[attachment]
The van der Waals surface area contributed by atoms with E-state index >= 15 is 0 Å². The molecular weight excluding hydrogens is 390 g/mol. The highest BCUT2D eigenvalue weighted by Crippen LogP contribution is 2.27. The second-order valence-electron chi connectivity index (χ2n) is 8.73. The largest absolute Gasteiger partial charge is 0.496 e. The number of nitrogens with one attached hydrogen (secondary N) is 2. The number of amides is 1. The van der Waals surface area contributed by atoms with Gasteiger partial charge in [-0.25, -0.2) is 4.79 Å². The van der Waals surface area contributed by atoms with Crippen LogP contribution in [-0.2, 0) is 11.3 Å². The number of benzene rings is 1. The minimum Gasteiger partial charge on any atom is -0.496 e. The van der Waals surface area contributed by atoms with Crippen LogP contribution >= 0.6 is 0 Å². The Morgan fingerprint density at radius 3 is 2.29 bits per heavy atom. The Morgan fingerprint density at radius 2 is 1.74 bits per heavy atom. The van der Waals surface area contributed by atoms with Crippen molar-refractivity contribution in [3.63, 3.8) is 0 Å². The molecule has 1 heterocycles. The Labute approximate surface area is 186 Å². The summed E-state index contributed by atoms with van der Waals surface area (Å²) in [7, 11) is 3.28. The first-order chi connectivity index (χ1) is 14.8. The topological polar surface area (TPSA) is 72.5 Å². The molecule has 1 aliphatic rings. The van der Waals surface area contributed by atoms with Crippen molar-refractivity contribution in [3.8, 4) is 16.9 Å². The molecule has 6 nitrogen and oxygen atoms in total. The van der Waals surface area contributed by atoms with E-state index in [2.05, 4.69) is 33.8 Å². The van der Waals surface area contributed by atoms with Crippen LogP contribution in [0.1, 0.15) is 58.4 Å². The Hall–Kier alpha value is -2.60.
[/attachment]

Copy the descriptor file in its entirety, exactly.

The van der Waals surface area contributed by atoms with E-state index >= 15 is 0 Å². The molecular weight excluding hydrogens is 390 g/mol. The highest BCUT2D eigenvalue weighted by Crippen LogP contribution is 2.27. The second-order valence-electron chi connectivity index (χ2n) is 8.73. The largest absolute Gasteiger partial charge is 0.496 e. The number of nitrogens with one attached hydrogen (secondary N) is 2. The number of amides is 1. The van der Waals surface area contributed by atoms with Gasteiger partial charge in [-0.25, -0.2) is 4.79 Å². The van der Waals surface area contributed by atoms with Crippen LogP contribution in [-0.2, 0) is 11.3 Å². The number of benzene rings is 1. The minimum Gasteiger partial charge on any atom is -0.496 e. The van der Waals surface area contributed by atoms with Crippen LogP contribution >= 0.6 is 0 Å². The Morgan fingerprint density at radius 3 is 2.29 bits per heavy atom. The Morgan fingerprint density at radius 2 is 1.74 bits per heavy atom. The van der Waals surface area contributed by atoms with Crippen molar-refractivity contribution in [3.63, 3.8) is 0 Å². The molecule has 1 heterocycles. The Labute approximate surface area is 186 Å². The summed E-state index contributed by atoms with van der Waals surface area (Å²) in [7, 11) is 3.28. The first-order chi connectivity index (χ1) is 14.8. The topological polar surface area (TPSA) is 72.5 Å². The molecule has 1 aliphatic rings. The van der Waals surface area contributed by atoms with Crippen molar-refractivity contribution in [3.8, 4) is 16.9 Å². The molecule has 6 nitrogen and oxygen atoms in total. The van der Waals surface area contributed by atoms with E-state index in [2.05, 4.69) is 33.8 Å². The van der Waals surface area contributed by atoms with Crippen LogP contribution in [0.1, 0.15) is 58.4 Å². The Hall–Kier alpha value is -2.60.